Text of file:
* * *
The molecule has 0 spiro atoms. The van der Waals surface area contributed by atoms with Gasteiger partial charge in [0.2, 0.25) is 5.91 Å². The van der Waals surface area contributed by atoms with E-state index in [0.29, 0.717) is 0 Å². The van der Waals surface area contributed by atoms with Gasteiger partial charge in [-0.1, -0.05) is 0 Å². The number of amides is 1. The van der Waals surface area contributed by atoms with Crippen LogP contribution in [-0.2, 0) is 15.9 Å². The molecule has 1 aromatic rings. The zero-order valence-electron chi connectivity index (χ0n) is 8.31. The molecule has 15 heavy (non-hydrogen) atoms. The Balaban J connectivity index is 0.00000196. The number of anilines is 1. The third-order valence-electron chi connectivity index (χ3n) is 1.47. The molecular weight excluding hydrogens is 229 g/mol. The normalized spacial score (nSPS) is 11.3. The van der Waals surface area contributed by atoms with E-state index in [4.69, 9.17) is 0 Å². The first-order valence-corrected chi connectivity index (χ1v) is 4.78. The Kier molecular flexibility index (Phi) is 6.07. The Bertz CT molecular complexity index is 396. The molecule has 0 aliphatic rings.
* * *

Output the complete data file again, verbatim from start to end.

The molecule has 0 spiro atoms. The van der Waals surface area contributed by atoms with Gasteiger partial charge in [0.2, 0.25) is 5.91 Å². The van der Waals surface area contributed by atoms with E-state index in [0.29, 0.717) is 0 Å². The van der Waals surface area contributed by atoms with Gasteiger partial charge in [-0.1, -0.05) is 0 Å². The number of amides is 1. The van der Waals surface area contributed by atoms with Crippen LogP contribution in [-0.2, 0) is 15.9 Å². The molecule has 1 aromatic rings. The zero-order valence-electron chi connectivity index (χ0n) is 8.31. The molecule has 15 heavy (non-hydrogen) atoms. The Balaban J connectivity index is 0.00000196. The number of anilines is 1. The third-order valence-electron chi connectivity index (χ3n) is 1.47. The molecular weight excluding hydrogens is 229 g/mol. The normalized spacial score (nSPS) is 11.3. The van der Waals surface area contributed by atoms with E-state index in [4.69, 9.17) is 0 Å². The first-order valence-corrected chi connectivity index (χ1v) is 4.78. The Kier molecular flexibility index (Phi) is 6.07. The Bertz CT molecular complexity index is 396. The molecule has 0 aliphatic rings.